Buscot Park, located in Oxfordshire is a Neoclassical House designed for Edward Loveden Townsend in the 1780’s. There are still 2 porphyry scagliola pillars that date from that period. The rest of the interior design dates mostly from the time of the second Baron Faringdon. The Faringdon family took possession of the house in late in the 19th century. The House came into the Faringdon family in 1889. In 1962 the House passed to the National Trust. The House now is home to what is known as the Faringdon Collection of art and furniture.
The Dutch Room is of particular note. It has gorgeous green wallpaper and a plaster ceiling and frieze in the Adams style. The room includes a beautiful Rembrandt of a young blond man and a Van Dyke. There is also a Rubens of Marchesa Veronica Spinola Doria. The furniture in the room is a combination Sheridan and Chippendale, the mantle is early 19th century with marble carved with fans and urns. There is a Sheridan satinwood fire screen and in that beautiful ceiling they have introduced recessed lighting without spoiling the look.
The dining room is magnificent with red wallpaper and a mahogany table and leather-covered chairs. There is Imari and Ch’ien Lung porcelain and also some 18th century Chinese import bearing the arms of Stephen Sullivan, an ancestor of Lord Faringdon. The chimney piece has a central plaque of Diana which was bought from a demolished London mansion. The leather dining chairs are from Clumber Park, former seat of the Duke of Newcastle demolished in 1938.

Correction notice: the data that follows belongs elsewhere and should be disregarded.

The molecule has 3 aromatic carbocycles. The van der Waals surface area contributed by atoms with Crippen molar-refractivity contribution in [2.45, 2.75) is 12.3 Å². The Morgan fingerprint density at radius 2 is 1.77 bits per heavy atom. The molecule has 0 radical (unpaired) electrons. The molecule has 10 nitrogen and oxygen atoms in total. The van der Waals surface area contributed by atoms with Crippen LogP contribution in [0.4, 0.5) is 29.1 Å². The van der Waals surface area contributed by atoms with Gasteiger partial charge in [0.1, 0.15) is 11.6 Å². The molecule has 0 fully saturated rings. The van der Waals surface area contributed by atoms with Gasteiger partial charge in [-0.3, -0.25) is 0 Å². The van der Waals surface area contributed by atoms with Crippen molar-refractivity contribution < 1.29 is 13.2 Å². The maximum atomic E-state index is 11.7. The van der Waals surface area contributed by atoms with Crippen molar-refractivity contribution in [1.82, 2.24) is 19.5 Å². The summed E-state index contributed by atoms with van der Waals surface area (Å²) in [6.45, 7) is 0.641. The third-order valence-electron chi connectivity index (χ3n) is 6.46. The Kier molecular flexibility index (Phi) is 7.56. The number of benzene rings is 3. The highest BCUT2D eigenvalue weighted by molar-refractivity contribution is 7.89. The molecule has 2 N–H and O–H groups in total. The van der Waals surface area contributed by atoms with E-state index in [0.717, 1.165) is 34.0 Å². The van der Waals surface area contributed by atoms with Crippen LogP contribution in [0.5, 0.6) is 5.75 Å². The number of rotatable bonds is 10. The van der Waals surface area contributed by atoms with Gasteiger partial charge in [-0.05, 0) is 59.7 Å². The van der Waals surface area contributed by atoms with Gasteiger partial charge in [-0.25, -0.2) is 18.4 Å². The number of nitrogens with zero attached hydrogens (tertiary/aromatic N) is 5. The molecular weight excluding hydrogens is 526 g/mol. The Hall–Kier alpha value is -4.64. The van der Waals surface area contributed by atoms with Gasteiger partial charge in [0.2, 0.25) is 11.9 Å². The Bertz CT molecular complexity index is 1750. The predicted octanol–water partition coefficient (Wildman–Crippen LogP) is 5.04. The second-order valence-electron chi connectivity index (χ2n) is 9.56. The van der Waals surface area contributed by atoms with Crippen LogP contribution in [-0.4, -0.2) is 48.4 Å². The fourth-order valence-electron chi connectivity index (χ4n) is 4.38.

One nice thing about Buscot is that even though they don’t have a headphone tour they provide you with wooden tablets to read in each room. It greatly enhances your enjoyment and knowledge.
The saloon is all gold, with a hint of pink in the furniture. It is a perfect backdrop for the Legend of Briar Rose Panels that covers the wall. It is really quite extraordinary; the ceiling has a fan design in the corners and a medallion in the center.
The drawing room has a very pretty case with miniatures, boxes, a watch and a bracelet. There is also a collection of majolica on a table in the center of the room. There is a very pretty 18th century long case clock with floral parquetry in the hall.
The Normanton room is mostly made up of paintings by living artists. There are three windows looking out toward the fountain; it is a light airy room with a carpet with vine pattern. There is a spooky 18th century state bed and an Italian or French chasuble on display. It is a room of contrasts.
This is an interesting house with a good variety of items to view. It is a great back drop for all the wonderful art that is on display here.
Check opening times before you visit as they are limited. They are open in the afternoons on the days they are open and only between April and September.